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Peter V. Hobbs

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Peter V. Hobbs

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Simultaneous measurements of the concentration of ice particles and ice nuclei in natural clouds have shown that the concentration of ice particles can be several orders of magnitude greater than the concentration of ice nuclei effective at the cloud top temperature. However, the ratio of ice particles to ice nuclei appears to decrease sharply with decreasing cloud top temperature, and approaches a value of unity for cloud top temperatures in the neighborhood of −25C. These results suggest that the freezing of supercooled droplets is responsible for the multiplication of the number of ice particles in clouds.

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Peter V. Hobbs

Wherein is revealed the trials, tribulations, and triumphs of operating an aircraft for atmospheric research at a university over the past 20 years.

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Peter V. Hobbs

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Peter V. Hobbs

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Three case studies are described in which detailed airborne and ground observations were made in order to evaluate the effects of artificial seeding from the air on cloud structure and snowfall on the ground in a small predetermined target area in the Cascade Mountains.

On 31 January 1972, stratocumulus clouds just west of the Cascade crest were heavily seeded with silver iodide for 72 min. Airborne observations showed that the clouds were glaciated by the artificial seeding, new crystal types appeared, and there was an increase in convective activity. Particle trajectory analysis showed that snowfall in the target area should have been affected by the seeding. On the ground in the target area near the Cascade crest new snow crystal types appeared, riming decreased, freezing nuclei in the snowfall increased, and the snowfall rate decreased during the predicted period-of-effect (PPE) of seeding. Further east in the target area, new crystal types appeared, freezing nuclei in the snowfall increased, and the only precipitation of the day fell during the PPE.

Stratocumulus clouds over the Cascades were heavily seeded with silver iodide and Dry Ice for 77 min on 19 January 1973. Clouds, glaciated by the seeding, were tracked over the target area from the aircraft. A 2.5-fold and 10-fold increase in precipitation occurred in the target area at Snoqualmie Pass and Kachess Dam, respectively, during the PPE. At the same time the amounts of silver in the snowfall increased. At Kachess Dam graupel particles were replaced by aggregates of dendrites and stellars and double crystals during the PPE. The increase in precipitation at Kachess Dam during the PPE was caused mainly by an increase in the number concentration of ice particles rather than an increase in their average mass.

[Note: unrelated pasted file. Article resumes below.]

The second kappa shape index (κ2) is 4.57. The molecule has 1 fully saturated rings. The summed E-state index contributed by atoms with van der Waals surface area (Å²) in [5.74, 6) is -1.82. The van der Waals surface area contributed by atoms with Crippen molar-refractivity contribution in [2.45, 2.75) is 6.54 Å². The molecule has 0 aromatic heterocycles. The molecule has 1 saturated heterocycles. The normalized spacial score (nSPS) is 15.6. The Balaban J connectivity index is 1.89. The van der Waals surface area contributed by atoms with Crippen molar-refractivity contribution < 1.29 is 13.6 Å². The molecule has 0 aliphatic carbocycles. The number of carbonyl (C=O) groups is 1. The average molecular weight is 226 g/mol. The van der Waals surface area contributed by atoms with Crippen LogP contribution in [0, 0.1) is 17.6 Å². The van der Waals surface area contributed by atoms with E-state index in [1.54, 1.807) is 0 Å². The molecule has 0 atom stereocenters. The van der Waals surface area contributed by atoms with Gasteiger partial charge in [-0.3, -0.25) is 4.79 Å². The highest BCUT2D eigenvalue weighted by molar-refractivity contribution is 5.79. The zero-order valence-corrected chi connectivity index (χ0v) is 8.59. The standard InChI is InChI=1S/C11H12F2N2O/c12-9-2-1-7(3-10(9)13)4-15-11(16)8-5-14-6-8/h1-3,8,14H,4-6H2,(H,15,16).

Twenty-six cumulus clouds over the Cascades were seeded with silver iodide on 27 March 1973. There were sharp increases in the ice content of these clouds and snow fell from them over the target area during the PPE causing snow showers at Snoqualmie Pass and Hyak. At Snoqualmie Pass graupel particles were replaced by aggregates of unrimed stellars and dendrites during the PPE. At Hyak, snow which fell during the PPE contained 100 times more silver than normal. The concentrations of freezing nuclei in the snow increased at both stations during the PPE.

These detailed physical evaluations support predictions, based on observations of the natural clouds and precipitation and theoretical computations, that snowfall across the Cascade Mountains can be redistributed and increased by artificial seeding.

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Peter V. Hobbs

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This is the first of three papers describing field investigations, carried out from 1969 to 1974, of winter clouds and precipitation in the Cascade Mountains of Washington State, and physical evaluations of their modification by artificial seeding. The present paper describes airborne and ground observations of the natural clouds and precipitation.It has been observed that (i) in pre-frontal conditions ice particles dominate over water droplets above the −10°C level, but the ratio of ice to water is lower in post-frontal conditions; (ii) the passage of an occluded or warm front causes a sharp lowering of the diffusional growth layers of the ice crystals, so that particles reaching the ground change from unrimed crystals which grow at low temperatures to rimed crystals which form at higher temperatures; (iii) the maximum ice particle concentrations in the clouds are often several orders of magnitude greater than measurements of ice nuclei would suggest; (iv) the growth of precipitation particles by riming and aggregation is particularly rapid in the last kilometer of fall; (v) snow particles reaching the ground originate 10 to 100 km upwind; and (vi) on the western slopes of the Cascades the degree of riming and precipitation rates increase with increasing wind speed and water vapor content at 3 km, but this is not the case on the eastern slopes of the Cascades.

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Peter V. Hobbs
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Peter V. Hobbs

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Peter V. Hobbs

It is now thirty-four years since the 1st International Conference on Cloud Physics was held in Switzerland. The 1988 conference marks the tenth in this series of conferences. On this occasion it is perhaps appropriate to glance back to our origins, to reflect on the current situation, and to look to the future.

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